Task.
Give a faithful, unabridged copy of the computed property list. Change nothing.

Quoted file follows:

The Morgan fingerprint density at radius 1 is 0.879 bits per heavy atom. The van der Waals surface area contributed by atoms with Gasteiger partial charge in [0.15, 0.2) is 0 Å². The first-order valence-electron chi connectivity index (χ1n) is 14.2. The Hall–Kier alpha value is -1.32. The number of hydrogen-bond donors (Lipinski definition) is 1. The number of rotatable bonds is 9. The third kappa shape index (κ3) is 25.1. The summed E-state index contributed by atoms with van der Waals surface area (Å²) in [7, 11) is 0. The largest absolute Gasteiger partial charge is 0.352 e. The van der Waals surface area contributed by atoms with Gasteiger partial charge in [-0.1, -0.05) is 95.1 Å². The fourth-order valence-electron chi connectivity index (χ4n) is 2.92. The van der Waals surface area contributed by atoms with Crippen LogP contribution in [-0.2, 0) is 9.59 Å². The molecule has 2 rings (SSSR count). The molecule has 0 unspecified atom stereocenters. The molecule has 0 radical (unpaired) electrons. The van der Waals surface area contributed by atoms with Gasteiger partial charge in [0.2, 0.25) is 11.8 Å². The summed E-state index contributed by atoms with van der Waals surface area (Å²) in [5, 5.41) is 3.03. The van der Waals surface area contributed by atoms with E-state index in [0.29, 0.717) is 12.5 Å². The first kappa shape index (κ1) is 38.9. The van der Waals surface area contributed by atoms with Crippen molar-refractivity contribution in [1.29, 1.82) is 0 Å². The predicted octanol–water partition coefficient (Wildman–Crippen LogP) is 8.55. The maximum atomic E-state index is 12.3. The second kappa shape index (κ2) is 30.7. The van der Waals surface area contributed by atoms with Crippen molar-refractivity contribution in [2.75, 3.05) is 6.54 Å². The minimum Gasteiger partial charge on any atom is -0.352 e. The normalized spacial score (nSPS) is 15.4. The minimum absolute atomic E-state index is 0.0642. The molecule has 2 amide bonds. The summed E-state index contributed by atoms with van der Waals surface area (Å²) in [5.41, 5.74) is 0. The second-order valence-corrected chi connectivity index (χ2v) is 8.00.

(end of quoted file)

The Morgan fingerprint density at radius 1 is 0.879 bits per heavy atom. The van der Waals surface area contributed by atoms with Gasteiger partial charge in [0.15, 0.2) is 0 Å². The first-order valence-electron chi connectivity index (χ1n) is 14.2. The Hall–Kier alpha value is -1.32. The number of hydrogen-bond donors (Lipinski definition) is 1. The number of rotatable bonds is 9. The third kappa shape index (κ3) is 25.1. The summed E-state index contributed by atoms with van der Waals surface area (Å²) in [7, 11) is 0. The largest absolute Gasteiger partial charge is 0.352 e. The van der Waals surface area contributed by atoms with Gasteiger partial charge in [-0.1, -0.05) is 95.1 Å². The fourth-order valence-electron chi connectivity index (χ4n) is 2.92. The van der Waals surface area contributed by atoms with Crippen LogP contribution in [-0.2, 0) is 9.59 Å². The molecule has 2 rings (SSSR count). The molecule has 0 unspecified atom stereocenters. The molecule has 0 radical (unpaired) electrons. The van der Waals surface area contributed by atoms with Gasteiger partial charge in [0.2, 0.25) is 11.8 Å². The summed E-state index contributed by atoms with van der Waals surface area (Å²) in [5, 5.41) is 3.03. The van der Waals surface area contributed by atoms with E-state index in [0.29, 0.717) is 12.5 Å². The first kappa shape index (κ1) is 38.9. The van der Waals surface area contributed by atoms with Crippen molar-refractivity contribution in [1.29, 1.82) is 0 Å². The predicted octanol–water partition coefficient (Wildman–Crippen LogP) is 8.55. The maximum atomic E-state index is 12.3. The second kappa shape index (κ2) is 30.7. The van der Waals surface area contributed by atoms with Crippen molar-refractivity contribution in [2.75, 3.05) is 6.54 Å². The minimum Gasteiger partial charge on any atom is -0.352 e. The normalized spacial score (nSPS) is 15.4. The minimum absolute atomic E-state index is 0.0642. The molecule has 2 amide bonds. The summed E-state index contributed by atoms with van der Waals surface area (Å²) in [5.41, 5.74) is 0. The second-order valence-corrected chi connectivity index (χ2v) is 8.00.